But sooner or later, someone you like, maybe even care for, will be accused of horrible behavior. Watch your reaction carefully when it happens: do you start excusing the behavior of your colleague, friend or family member if the accusations turn out to be based in truth and he or she did, indeed, do what the accused is claiming?
I bring this up as more and more people are coming forward in the USA now with details of very famous, powerful people, mostly men, harassing and assaulting them, usually work-related colleagues. As I’ve watched, I’ve recalled the warning I’ve made in many, many workshops where I am training those that recruit and manage volunteers – a warning that’s often been met with skepticism and a response along the lines of None of MY volunteers would ever do that! No one I know and care for would ever do that!
My trainings regarding volunteer management often talk about screening potential candidates, policies and procedures, and risk management. I warn people at my workshops about the dangers of going with just their gut when ensuring safety, and about the vital importance of being methodical, consistent, dispassionate and dedicated to WRITTEN safety policies. And I say, point blank, that eventually, someone you really, really like, maybe even really, really care about, is going to be accused of sexual harassment – or worse – and you are going to think, “But I never experienced that and I never saw it and he/she was always SO WONDERFUL.” And that may, indeed, be your absolutely true experience with that person. But that doesn’t negate what one person is saying about another person’s bad behavior. If you’ve taken my advice and are methodical, consistent, dispassionate and dedicated to your WRITTEN safety policies, you are going to get through this fairly and appropriately in the workplace and protect yourself from a lawsuit, even if the accusations turn out to be true. But if the accusations are true, then in addition to dealing with any legal and public relations fallout, you will have to do a lot of soul-searching about your relationship with that person who has harassed or otherwise mistreated someone.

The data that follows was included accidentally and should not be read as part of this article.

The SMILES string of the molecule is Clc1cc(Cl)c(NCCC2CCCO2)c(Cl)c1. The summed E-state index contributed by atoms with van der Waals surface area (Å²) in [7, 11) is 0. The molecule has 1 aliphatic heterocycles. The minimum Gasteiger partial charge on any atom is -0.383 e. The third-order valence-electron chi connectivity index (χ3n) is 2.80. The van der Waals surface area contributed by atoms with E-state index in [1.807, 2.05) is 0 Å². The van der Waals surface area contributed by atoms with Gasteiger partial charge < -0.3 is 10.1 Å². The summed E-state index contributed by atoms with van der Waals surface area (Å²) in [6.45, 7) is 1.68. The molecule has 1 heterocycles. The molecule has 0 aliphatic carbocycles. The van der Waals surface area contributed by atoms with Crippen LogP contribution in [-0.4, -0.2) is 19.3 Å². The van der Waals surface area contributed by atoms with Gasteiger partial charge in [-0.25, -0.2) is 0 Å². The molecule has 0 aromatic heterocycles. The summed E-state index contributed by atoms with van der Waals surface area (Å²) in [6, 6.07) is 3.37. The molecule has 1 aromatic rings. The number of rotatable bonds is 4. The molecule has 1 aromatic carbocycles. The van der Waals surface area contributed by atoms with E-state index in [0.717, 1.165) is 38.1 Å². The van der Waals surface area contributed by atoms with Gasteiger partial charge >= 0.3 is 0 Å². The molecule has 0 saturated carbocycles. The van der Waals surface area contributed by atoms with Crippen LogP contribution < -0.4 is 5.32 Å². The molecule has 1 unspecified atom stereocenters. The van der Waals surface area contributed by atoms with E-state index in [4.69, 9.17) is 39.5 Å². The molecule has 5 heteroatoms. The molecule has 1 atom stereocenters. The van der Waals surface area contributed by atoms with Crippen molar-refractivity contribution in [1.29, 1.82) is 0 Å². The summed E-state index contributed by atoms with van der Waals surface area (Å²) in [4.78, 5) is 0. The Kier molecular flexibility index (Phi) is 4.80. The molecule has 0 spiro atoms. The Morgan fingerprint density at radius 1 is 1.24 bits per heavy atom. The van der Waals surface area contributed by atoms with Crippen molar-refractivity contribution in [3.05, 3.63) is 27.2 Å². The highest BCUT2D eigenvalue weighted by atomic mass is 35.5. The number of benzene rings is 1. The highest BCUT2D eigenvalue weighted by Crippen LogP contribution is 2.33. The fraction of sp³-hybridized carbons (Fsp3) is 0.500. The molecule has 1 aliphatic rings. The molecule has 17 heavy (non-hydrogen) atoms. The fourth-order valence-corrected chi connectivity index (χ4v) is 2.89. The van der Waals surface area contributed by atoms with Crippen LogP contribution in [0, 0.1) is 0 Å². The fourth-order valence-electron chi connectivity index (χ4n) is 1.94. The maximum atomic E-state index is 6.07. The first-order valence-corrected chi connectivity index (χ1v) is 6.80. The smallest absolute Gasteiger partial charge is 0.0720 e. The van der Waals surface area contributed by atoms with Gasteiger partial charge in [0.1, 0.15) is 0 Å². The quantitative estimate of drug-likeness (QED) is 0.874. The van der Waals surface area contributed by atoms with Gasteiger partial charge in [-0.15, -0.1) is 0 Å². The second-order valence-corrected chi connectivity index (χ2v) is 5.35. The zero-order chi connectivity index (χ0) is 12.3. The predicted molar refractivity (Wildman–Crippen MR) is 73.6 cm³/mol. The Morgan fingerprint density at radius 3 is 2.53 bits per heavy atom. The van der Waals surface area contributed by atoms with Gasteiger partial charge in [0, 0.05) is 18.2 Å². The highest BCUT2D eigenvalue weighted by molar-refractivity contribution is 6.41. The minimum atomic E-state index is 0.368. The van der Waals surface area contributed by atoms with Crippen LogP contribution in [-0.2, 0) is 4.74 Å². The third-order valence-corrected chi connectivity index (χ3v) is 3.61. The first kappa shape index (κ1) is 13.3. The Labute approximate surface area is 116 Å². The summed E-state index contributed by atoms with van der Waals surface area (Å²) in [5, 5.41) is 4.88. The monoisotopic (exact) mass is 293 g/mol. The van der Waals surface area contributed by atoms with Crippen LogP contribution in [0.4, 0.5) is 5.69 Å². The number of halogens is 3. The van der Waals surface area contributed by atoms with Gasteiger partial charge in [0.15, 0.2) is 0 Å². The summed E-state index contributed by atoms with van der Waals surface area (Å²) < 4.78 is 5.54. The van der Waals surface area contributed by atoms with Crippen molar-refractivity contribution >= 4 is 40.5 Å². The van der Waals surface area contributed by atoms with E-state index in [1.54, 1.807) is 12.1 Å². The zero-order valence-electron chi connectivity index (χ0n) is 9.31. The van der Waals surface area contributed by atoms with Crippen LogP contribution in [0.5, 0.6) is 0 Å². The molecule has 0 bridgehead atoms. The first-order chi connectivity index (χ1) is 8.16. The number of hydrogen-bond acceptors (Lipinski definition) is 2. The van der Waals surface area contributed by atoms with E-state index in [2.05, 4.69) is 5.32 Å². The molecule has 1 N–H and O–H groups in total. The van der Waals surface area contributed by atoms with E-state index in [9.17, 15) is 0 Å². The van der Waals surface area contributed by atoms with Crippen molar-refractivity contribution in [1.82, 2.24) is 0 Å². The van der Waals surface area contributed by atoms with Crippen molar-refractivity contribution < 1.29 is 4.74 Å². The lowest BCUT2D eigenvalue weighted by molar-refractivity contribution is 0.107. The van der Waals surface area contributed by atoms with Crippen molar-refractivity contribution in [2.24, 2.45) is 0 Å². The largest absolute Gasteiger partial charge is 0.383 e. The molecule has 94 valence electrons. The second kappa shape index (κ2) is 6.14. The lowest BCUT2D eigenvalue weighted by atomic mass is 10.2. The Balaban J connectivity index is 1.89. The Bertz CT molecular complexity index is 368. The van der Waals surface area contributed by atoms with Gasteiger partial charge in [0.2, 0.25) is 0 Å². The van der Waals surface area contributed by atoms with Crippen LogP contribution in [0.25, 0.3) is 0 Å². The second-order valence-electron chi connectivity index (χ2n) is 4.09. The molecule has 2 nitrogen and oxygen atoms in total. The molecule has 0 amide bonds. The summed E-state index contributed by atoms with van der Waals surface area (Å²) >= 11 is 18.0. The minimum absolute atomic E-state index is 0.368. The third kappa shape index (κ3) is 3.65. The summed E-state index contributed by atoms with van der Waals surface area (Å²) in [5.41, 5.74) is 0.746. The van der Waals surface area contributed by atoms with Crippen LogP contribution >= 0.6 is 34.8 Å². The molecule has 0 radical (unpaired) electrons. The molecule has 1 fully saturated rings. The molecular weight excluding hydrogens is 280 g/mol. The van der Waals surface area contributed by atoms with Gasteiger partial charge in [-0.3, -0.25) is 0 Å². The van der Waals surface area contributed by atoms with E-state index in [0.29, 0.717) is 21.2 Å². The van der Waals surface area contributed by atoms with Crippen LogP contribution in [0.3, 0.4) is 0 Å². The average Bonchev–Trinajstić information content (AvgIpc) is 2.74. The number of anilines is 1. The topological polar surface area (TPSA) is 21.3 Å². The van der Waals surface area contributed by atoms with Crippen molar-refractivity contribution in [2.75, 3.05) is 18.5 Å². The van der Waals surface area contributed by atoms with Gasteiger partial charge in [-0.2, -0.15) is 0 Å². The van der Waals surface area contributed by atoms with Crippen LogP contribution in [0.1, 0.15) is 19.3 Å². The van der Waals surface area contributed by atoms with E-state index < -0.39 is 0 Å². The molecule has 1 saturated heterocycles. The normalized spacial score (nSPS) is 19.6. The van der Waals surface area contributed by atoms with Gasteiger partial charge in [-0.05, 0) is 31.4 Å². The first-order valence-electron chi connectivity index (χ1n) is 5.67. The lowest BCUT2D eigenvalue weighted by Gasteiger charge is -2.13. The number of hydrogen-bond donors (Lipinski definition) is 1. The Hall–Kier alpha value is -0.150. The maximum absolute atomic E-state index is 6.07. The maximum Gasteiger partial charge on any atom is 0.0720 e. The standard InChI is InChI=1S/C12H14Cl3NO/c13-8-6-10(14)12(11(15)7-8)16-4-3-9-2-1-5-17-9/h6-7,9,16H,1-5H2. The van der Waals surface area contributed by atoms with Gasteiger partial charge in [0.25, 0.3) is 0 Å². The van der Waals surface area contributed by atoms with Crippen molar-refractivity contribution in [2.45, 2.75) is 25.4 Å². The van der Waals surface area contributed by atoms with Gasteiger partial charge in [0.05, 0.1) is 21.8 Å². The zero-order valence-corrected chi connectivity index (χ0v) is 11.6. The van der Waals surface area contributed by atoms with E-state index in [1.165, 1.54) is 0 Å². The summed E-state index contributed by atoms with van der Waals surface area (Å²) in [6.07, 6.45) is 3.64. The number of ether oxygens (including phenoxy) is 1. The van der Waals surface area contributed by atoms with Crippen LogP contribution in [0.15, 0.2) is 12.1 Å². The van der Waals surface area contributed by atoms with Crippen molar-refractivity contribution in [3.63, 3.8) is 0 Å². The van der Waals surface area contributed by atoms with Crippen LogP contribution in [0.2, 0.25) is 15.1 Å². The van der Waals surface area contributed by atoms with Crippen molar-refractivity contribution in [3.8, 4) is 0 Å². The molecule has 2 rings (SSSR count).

If you are thinking, hey, it hasn’t happened at our organization, so it never will, I’ve got news for you: it’s going to happen. The only way to prevent it from happening at or through your organization to disband your agency.
I’ve never let safety or legal concerns prevent me from creating volunteering opportunities nor from bringing multi-generations of volunteers together. You shouldn’t either. But if you don’t have WRITTEN policies regarding volunteering safety, sexual harassment and workplace respect, or you haven’t discussed those policies with your employees, consultants and volunteers in a while – and I mean DISCUSS, not just send people a link to them online – here’s your opportunity, right now. Google is awash with great advice on these subjects. And I would love to help!
Be strategic, be deliberate. But don’t delay.
Further reading and resources:
- Keeping volunteers safe – & keeping everyone safe with volunteers
- Safety in virtual volunteering
- Safety of volunteers contributes to a shelter closing
- Creating a Speak-up Culture in the Workplace
- For volunteers: how to complain
- Screening applicants by reviewing their online activities
- How Our Minds Mislead Us
- volunteer managers: you are NOT psychic!
- Fearing your own colleagues in the field
- Survey for Returned Peace Corps Volunteers Re: Safety
- Evaluation Re: Peace Corps’ Sexual Assault Risk Reduction & Response Program